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    Theorising Irish company law: locating Irish company law within entity theory
    (University College Cork, 2023) Boland, Michael James; Lynch Fannon, Irene; Irish Research Council for Science, Engineering and Technology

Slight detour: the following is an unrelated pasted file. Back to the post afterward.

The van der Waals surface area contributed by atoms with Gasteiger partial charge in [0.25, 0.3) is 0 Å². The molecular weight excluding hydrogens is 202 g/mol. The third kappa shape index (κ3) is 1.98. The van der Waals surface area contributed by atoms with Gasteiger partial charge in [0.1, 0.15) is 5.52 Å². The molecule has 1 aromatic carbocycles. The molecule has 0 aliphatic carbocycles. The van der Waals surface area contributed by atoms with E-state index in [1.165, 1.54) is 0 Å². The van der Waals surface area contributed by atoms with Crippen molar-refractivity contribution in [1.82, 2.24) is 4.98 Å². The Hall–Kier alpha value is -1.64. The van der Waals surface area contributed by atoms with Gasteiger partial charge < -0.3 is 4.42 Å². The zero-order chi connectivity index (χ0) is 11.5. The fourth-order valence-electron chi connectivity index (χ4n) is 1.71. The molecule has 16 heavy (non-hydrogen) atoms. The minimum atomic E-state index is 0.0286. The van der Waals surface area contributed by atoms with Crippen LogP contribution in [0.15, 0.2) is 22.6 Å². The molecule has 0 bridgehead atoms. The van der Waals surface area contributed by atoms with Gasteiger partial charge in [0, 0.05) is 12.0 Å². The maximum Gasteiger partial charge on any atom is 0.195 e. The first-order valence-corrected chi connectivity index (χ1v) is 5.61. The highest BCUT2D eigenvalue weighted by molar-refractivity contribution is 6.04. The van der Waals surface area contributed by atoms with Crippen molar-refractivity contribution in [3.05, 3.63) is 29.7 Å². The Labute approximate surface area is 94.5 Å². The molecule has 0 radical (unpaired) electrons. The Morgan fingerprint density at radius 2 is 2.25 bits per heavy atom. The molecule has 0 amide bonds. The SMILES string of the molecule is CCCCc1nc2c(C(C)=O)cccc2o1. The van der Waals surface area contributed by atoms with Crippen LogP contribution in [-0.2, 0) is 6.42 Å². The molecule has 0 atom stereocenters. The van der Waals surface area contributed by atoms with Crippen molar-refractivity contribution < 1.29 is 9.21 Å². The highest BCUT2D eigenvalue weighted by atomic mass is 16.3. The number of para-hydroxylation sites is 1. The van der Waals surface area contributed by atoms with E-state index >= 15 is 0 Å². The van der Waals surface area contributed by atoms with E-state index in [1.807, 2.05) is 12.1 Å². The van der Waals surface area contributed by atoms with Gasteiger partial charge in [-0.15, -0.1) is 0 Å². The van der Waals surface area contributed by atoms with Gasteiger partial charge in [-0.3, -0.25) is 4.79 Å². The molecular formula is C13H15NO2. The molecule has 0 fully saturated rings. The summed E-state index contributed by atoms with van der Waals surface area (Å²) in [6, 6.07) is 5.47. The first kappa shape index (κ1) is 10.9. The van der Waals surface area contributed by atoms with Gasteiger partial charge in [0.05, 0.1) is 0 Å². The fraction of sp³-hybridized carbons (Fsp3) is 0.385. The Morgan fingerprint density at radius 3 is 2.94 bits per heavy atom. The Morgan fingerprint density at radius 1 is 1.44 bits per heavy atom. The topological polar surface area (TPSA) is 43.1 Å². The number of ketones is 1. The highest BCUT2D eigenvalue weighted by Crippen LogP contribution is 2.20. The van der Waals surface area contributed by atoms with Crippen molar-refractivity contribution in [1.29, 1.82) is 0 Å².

In terms of the contribution that this thesis will make to knowledge in the field, it will add three things. First, it will demonstrate the weaknesses in the contractarian and communitarian debate. Second, it will present entity theory as a framework for studying Irish company law and indeed other company law regimes that are built on the doctrines of limited liability and corporate personality. Third, it will show that Irish company law and most corporate law frameworks enable and support managerial discretion which this thesis refers to as the second pillar of entity theory. These findings converge on the conclusion that the core of decision-making in the company is made by management not by or even for shareholders. This is an important insight given that at the heart of the contractarian and communitarian debate is an assumption that the shareholders wield absolute authority and influence over corporate decision-making. It is true that shareholders in general meetings make important and consequential decisions about the governance, finance, activities and future of the company. Hence, the general meeting has aptly been described as the company's "supreme governing body". But the kinds of corporate decisions and actions that have tended to create tension in this debate are operational decisions such as plant closures, redundancies, outsourcing, tax avoidance, workforce welfare, investments, divestments, and others which are the preserve of management. This then leads to the conclusion that it is directorial or managerial primacy rather than shareholder primacy that is the guiding principle of company law. Contractarians and communitarians assume that the latter, shareholder primacy, is the goal around which company law pivots. But, in fact, shareholder primacy has no basis in company law. For instance, agency theory and the nexus of contracts paradigm which provide conceptual scaffolding for shareholder primacy are not products of law but rather of economics. The way in which agency theory and the nexus of contracts paradigm have been used by the contractarian and communitarian schools creates the impression that the 'company' is merely a collective noun denoting all the natural persons who form it, work in it, and do business with it. The effect of this is to overlook the nineteenth century company law doctrine of corporate personality that provides that the company has a legal identity independent of those who formed it. This is referred to in this thesis as the first pillar of entity theory. The theoretical scaffolds on which the shareholder primacy debate has been waged over decades has led to this company law debate disregarding the fundamentals of company law and has, ironically, brought us back to a time when shareholders, as we understand that term today, did not exist as incorporation was still largely State controlled and limited liability was only in the research and development stage. Directorial or managerial primacy, on the other hand, is embedded in Irish company law and in the company law frameworks of other jurisdictions. As stated, this is a product of the separate legal personality of companies and is thus referred to as the second pillar of entity theory. The company as a legal person is run by a body of natural persons, the Board of Directors, who make day-to-day decisions on behalf of the company. The law reserves certain categories of decision-making to shareholders as mentioned above but only mandates that shareholders meet every fifteen months. In fact, the law permits companies to dispense with the requirement to hold general meetings provided that the shareholders sign a resolution confirming that they approve of the company's financial statements and directors' report and that they agree with any proposed reforms needing their consent. Moreover, company law statutes in Ireland, the UK, and across the US explicitly vest the interests of the company in the hands of the directors. In the UK, the directors must "act in the way [they] consider, in good faith, would be most likely to promote the success of the company". In the US State of Minnesota, for example, it is the Board of Directors who has discretion to decide what is in the "best interests of the corporation". Like in its UK equivalent, the Minnesota provision, which is typical of similar provisions across the US, contains a non-exhaustive list of constituencies to which directors can have regard in exercising their discretion ranging from employees to "societal considerations". In the context of Ireland, it is the directors who must "act in good faith in what [they] consider to be the interests of the company". It is the directors who are empowered by statute to manage the business of the company - a power that was granted by the governing documents of the company (the articles of association) under the previous company law regime but is now contained in statute thus further codifying directorial discretion in Irish law. And, quite apart from being shareholders' agents as the contractarian and communitarian schools of thought believe, it is the directors who enjoy "the most unfettered of powers" under the Act to refuse to register a shareholder on the register of members subject to the one condition that they exercise that power in good faith in the interests of the company. In fact, with the exception of Section 224 regarding the consideration of employee interests and Sections 228(1)(h) and 228(3) concerning members' interests, there is no reference to the interests of shareholders in the Act and, most definitely, no requirement to maximise shareholder wealth. Even those statutory provisions - Sections 224, 228(1)(h), and 228(3) - support managerial discretion by giving management discretion to consider the welfare of employees if they believe that to do so will add value to the company and, in the case of a nominee director, to consider the interests of their appointer notwithstanding their duty to the company as a whole where this does not harm any other party's interests in the company. So, far from being restrictive, which is what a narrow shareholder-focused view of Irish company law would suggest, Irish company law is permissive in that it allows directors as "administrators" the discretion to make decisions and to deal with corporate assets on behalf of their principal, the company.